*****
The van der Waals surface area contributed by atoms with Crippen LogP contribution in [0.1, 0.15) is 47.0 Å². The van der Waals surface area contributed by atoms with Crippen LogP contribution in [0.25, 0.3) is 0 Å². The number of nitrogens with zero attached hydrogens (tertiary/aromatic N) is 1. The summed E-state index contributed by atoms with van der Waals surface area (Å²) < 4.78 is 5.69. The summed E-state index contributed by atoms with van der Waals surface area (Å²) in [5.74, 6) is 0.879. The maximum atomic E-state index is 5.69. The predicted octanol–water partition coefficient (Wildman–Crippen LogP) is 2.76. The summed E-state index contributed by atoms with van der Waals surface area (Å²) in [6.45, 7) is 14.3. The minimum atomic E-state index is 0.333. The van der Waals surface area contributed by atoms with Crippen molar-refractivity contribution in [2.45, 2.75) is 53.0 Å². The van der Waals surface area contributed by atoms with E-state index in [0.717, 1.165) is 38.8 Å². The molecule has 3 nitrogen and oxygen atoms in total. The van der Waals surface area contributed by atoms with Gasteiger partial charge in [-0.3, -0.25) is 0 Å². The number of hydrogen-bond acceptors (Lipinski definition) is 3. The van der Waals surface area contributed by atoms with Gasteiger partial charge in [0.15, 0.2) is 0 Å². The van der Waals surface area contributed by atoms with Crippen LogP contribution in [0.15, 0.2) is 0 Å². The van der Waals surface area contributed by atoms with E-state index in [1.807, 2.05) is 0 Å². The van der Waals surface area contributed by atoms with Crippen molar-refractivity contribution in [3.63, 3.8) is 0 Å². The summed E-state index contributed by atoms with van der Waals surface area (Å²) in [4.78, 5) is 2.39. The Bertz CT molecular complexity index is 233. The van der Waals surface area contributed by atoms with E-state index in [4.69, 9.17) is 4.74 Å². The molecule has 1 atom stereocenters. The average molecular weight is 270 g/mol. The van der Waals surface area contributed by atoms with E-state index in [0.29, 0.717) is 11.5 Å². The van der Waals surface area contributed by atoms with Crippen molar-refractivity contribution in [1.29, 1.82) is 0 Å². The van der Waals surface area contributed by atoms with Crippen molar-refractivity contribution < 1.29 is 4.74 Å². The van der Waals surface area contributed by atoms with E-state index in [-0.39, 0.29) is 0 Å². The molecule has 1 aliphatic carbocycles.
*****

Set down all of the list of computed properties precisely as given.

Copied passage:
The van der Waals surface area contributed by atoms with Crippen LogP contribution in [0.1, 0.15) is 47.0 Å². The van der Waals surface area contributed by atoms with Crippen LogP contribution in [0.25, 0.3) is 0 Å². The number of nitrogens with zero attached hydrogens (tertiary/aromatic N) is 1. The summed E-state index contributed by atoms with van der Waals surface area (Å²) < 4.78 is 5.69. The summed E-state index contributed by atoms with van der Waals surface area (Å²) in [5.74, 6) is 0.879. The maximum atomic E-state index is 5.69. The predicted octanol–water partition coefficient (Wildman–Crippen LogP) is 2.76. The summed E-state index contributed by atoms with van der Waals surface area (Å²) in [6.45, 7) is 14.3. The minimum atomic E-state index is 0.333. The van der Waals surface area contributed by atoms with Crippen molar-refractivity contribution in [2.45, 2.75) is 53.0 Å². The van der Waals surface area contributed by atoms with E-state index in [0.717, 1.165) is 38.8 Å². The molecule has 3 nitrogen and oxygen atoms in total. The van der Waals surface area contributed by atoms with Gasteiger partial charge in [-0.3, -0.25) is 0 Å². The number of hydrogen-bond acceptors (Lipinski definition) is 3. The van der Waals surface area contributed by atoms with Gasteiger partial charge in [0.15, 0.2) is 0 Å². The van der Waals surface area contributed by atoms with Crippen LogP contribution in [0.15, 0.2) is 0 Å². The van der Waals surface area contributed by atoms with E-state index in [1.807, 2.05) is 0 Å². The van der Waals surface area contributed by atoms with Crippen molar-refractivity contribution in [3.63, 3.8) is 0 Å². The summed E-state index contributed by atoms with van der Waals surface area (Å²) in [4.78, 5) is 2.39. The Bertz CT molecular complexity index is 233. The van der Waals surface area contributed by atoms with E-state index in [4.69, 9.17) is 4.74 Å². The molecule has 1 atom stereocenters. The average molecular weight is 270 g/mol. The van der Waals surface area contributed by atoms with E-state index in [0.29, 0.717) is 11.5 Å². The van der Waals surface area contributed by atoms with Crippen molar-refractivity contribution in [1.29, 1.82) is 0 Å². The van der Waals surface area contributed by atoms with Crippen molar-refractivity contribution < 1.29 is 4.74 Å². The van der Waals surface area contributed by atoms with E-state index in [-0.39, 0.29) is 0 Å². The molecule has 1 aliphatic carbocycles.